Canoe Trip in the Glaskogens nature reserve, Vaermland, Sweden
And Now for Something Completely Different, as Monty Python would say. This report isn’t about alpine mountaineering. It provides information about a seven days canoe trip in Sweden. I write my first report in English, as the Sweden's visitors are international and most Scandinavian people speak English.
A very nice canoe trip on beautiful lakes and through typical Swedish (not Norwegian) woods.
After canoe trips in Poland (Masuren) and Germany (Uecker, report to follow) we decided to check out Sweden this summer. We wanted to experience more wilderness than on the trips before. However, the area in Vaermland (Western Sweden) isn't untouched wilderness since there are quite a few people and gravel roads along some lankes. These roads give acess to the countless, colourful cottages where the Swedish pass their summer holidays. Nevertheless you can find lots of quiet places where you don’t see any sings of cilisation and encounter absolute silence.
The route: We picked the region of Arvika, near the Norwegian border and about 2 hours from Oslo for our summer holidays. The area offers the tipical Swedish landscape: lots of lakes embedded in granite hills and pine forests.
We did a suggested route called “Glaskogen-Tour” like the reserve. It connects 3 larger lakes (Glasfjorden, Stora Gla, Övre Gla) and 6 smaller ones within a distance of ~110km. You start and arrive at the Arvika canoe centre 5 km out of town. It's possible to do the tour in 4-5 days, but it's nicer to take more time and do it in 6-7 days.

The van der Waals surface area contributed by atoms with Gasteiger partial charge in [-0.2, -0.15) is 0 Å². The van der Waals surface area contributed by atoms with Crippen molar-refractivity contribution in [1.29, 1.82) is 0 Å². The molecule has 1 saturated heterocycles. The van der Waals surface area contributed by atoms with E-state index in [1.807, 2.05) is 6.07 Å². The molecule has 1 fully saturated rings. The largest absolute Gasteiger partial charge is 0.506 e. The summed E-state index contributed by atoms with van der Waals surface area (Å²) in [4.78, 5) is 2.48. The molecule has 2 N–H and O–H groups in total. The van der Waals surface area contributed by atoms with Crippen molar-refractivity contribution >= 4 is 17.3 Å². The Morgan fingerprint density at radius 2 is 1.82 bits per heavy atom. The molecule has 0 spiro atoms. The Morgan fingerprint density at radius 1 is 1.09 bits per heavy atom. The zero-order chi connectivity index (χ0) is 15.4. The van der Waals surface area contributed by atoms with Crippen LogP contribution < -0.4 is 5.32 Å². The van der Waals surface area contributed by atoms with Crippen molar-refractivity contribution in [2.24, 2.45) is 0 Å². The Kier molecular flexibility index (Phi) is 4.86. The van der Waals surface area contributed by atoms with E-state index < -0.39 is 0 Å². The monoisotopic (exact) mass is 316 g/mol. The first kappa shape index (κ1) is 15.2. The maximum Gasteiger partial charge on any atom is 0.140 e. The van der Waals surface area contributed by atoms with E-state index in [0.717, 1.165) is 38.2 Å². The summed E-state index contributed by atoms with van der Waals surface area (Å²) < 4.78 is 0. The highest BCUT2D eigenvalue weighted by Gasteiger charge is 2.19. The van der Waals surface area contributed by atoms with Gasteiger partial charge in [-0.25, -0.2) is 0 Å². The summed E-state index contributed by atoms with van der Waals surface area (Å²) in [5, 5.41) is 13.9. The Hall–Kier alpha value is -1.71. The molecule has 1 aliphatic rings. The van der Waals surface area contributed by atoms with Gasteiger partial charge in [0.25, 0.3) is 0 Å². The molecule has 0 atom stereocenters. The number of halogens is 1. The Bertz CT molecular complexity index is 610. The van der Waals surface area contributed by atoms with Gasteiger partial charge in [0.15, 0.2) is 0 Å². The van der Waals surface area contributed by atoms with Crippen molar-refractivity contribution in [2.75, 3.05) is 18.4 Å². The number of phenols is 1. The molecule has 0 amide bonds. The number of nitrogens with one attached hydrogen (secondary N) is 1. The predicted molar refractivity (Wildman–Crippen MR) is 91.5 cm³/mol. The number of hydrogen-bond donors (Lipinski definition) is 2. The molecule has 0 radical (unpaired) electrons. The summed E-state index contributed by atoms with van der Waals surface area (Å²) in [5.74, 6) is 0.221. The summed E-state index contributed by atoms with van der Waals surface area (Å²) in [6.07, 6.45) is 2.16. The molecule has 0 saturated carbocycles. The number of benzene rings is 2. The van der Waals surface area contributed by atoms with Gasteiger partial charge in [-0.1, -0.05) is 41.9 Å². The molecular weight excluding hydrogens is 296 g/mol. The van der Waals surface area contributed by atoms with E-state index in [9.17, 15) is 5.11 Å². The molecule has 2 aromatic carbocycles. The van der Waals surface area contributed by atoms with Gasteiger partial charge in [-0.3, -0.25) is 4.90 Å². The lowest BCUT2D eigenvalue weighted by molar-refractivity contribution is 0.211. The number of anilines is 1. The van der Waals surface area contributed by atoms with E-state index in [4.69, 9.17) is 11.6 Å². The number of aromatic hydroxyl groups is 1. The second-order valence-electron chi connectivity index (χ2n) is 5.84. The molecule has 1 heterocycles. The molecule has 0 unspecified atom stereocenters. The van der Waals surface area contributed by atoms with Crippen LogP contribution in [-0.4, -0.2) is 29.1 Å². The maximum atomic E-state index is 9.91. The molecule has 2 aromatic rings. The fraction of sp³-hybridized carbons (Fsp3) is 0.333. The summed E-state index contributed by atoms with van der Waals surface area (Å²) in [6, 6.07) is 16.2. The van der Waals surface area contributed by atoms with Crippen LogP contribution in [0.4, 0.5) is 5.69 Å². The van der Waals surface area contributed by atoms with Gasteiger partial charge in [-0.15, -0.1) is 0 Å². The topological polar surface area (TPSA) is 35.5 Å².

The lakes are usually not connected by rivers. Thus on every route in the area there are “portages” where you have to carry the canoe on paths or roads, using a wagon. There are 8 portages on the round trip from 250m to 5km, summed 20km! The height difference is about 350m allover – that doesn’t seem much, but keep in mind that you have to carry a 40kg canoe and about the same weight of gear and food. Your legs won't be jobless!
Costs: For two persons the canoe inkl. equipment is about 2300 SEK per week. Food prices are about the same as in Switzerland.
Gear, food and water: Normal camping gear is sufficient, a stove is nice to have, since you are not allowed to light a fire in case of drought (warning singns and SMS-service). Food is aviable in arvika and at the camping in Lennungshammar. Bring garlic (also good against mosquitos) and aluminium foil to prepare fish.
You can drink the water of the lakes, but with high temeratues (up to 25° in summertime!) it’s not recommended. Just boil it. On the other hand its enjoable to swim in warm sweet water after the paddling work. At the camp grounds drinking water is aviable; in general all tab water in Sweden is drinking water.
Camping: in Sweden the Jedermannsrecht offers nice opportunities to set up your tent in the wild. I recommend staying on one of the numerous islands in the lakes – be an island owner for one night. Important: leave nothing but your footsteps!
Fishing: Sweden is known for its good fishing grounds. It’s easy to catch fish, but a bit of patience is necessary since you won’t be the only fishermen in the area. Fishing is best after dawn or before nightfall. Take a assorted set of spinners, blinkers or wobblers and a 6-10 kg line. You have to buy a license for 150 SEK for the region of Glaskogens. We had 2 rods with us and caught about 15 perch (Flussbarsch, Egli) and 5 pike (Hecht). They gave good evening meals!
Mosquitos: We didn’t have to struggle with biting bugs. There were not more mosquitos than in Switzerland, despite the nightmare-stories we heard about Sweden. General rule: the further north you go, the more bugs. Middle Sweden seems to be o.k. beginning of august. People told us that it’s depending on the weather conditions in spring, we seemed to be lucky this year. For protection I can recommend the "Anti Brumm forte", it also works against Scandinavian bugs.
After our trip out in the nature we visited the three capital cities Oslo, Stockholm and Kopenhagen on our way back home. The cities have many sights and are nice and peaceful, but expensive. This applies in particular for Oslo.